It all felt so normal, second-nature, and routine—like folding laundry. I had this problem called life, and it was killing me, but I had this solution called inebriation, and it worked.
It worked so well at first, that when it turned on me, I didn’t notice it subtly rob me of all control; I couldn’t see that it was killing me too. Life moved forward, as it does. People and places came and went. Possessions, friends, family, morals, and sanity had long since been lost. Naturally, there was one constant, the alcohol and drugs. There were these moments I would have: moments of resolve, moments of a voluntary tour in treatment, moments of improvement. They were just that though, moments.
At some point, that moment would end. I wouldn’t show. I’d disappear claiming to be sick (oh, how sick I was). The universe was reduced to my next drink, my next hit, and my next line. Then came this one moment, unlike any of the others, shortly before everything changed: I sat there and sobbed. I sobbed until my belly ached, until my face was hot and red, until I could barely breathe — pleading to go home. I cried for help and slid to the ground; I cried until I choked. Curled up, I held my knees close, thinking of all that never was, and all that could have been. Like the first pair of glasses, I saw myself, the situation I was in, with clarity I had not known before. Save for a select few, I saw that I had fashioned all of my problems. You were never the genesis of them, it had always been me. I saw with a painful lucidity the person I had become: the liar, the degenerate, the victim, the shell of a human. I saw that although I had created this mess, I couldn’t solve it, just as much as I couldn’t solve my alcohol and drug problem. I had gained a different perspective, I started to grasp the reality of my situation. Unfortunately, it wasn’t sturdy enough to stay sober on for long; however, it was sturdy enough to prop open my window of opportunity, holding it until my time came to jump through. The 17th of July in 2013 was my first day — and I don’t just mean sober. I gave up on the morning of the 17th. I just let go. I spent that day, and the next twenty-nine in a rehab in the mountains of Santa Cruz. It was an overwhelming, stressful blur. There were countless process groups, therapy sessions, and meetings, but I listened. I listened to what others had to say and I listened when my counsellor told me I needed a sober living. The Last House was the name, as in, the last sober-living house one needs to go to, but that’s not why I found myself there. To be entirely truthful, I was standing on their doorstep that Sunday in mid-August, because my counsellor thought the owner was cute, so she called him. And there I was, bags in hand, on the doorstep, my dad, somewhere behind me, watching—waiting for my next move. I knocked. I knew I couldn’t solve my alcohol and drug problem, and I knew I couldn’t survive long if I turned back, for existing with or without the alcohol and the drugs had become unbearable. I was caught in a conundrum when the door to The Last House swung open and I walked in. I would have been ecstatic with ‘okay’. I would have happy with ‘not miserable’. Anything but this constant wanting to die, it would have been a success. I didn’t think I could set the bar any higher. I didn’t think I deserved it to be any higher. I had given up hope of happiness. Having a dream was a waste of time and an inevitable disappointment. And so it goes…I grew, painfully, that year in the house. Bit by bit, I learned to live. I began to feel, see, and grow fully and I watched with my very eyes the person I was always meant to be materialise in the reflection of that bathroom mirror. Life became bigger as I grew up. With The Last House and the Twelve-Step Recovery process, I was transformed. The person I was no longer resided within me, and with that, it was time to move back into the world, and so I did. I have been brought to me knees, humbled several times, had to reground and recommit myself, changed in even more profound ways, discovered passions, chased dreams and then dreamed bigger. And even in the worst of times, it’s still a miracle that I’m even here, in college sober and breathing. It’s a strange sensation when you wake up in a dream that’s been realised.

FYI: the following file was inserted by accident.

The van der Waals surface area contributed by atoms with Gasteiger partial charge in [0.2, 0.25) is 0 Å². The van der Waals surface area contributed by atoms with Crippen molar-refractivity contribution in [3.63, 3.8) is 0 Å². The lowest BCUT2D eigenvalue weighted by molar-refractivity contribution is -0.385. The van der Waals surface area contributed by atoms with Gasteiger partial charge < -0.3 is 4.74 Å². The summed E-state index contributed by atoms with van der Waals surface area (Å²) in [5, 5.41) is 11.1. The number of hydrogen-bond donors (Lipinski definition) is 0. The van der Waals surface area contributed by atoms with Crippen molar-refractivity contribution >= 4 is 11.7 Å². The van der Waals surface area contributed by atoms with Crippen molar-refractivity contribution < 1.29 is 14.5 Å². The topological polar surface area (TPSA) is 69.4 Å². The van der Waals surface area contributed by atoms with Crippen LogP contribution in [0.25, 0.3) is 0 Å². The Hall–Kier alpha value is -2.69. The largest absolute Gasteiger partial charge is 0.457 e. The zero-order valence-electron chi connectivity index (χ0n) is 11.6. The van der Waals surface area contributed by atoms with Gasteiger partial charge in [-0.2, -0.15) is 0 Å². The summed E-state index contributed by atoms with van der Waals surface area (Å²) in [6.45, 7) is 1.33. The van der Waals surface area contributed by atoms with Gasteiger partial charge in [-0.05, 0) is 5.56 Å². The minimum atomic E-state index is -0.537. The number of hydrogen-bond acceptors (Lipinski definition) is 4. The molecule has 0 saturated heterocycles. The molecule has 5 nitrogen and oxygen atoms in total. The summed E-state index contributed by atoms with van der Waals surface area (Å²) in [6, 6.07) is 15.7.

I live a world away, an entire person away, a whole way of living away from where my story began. Life brought to me the opportunity to continue my studies in Paris, and I jumped.
I’m far away from the Last House, the Twelve-Step program, and the community in which I got sober. When I was told that the tools I was being given were portable, when I was told that this design for living works and it works anywhere, I was told the truth —
I tested it.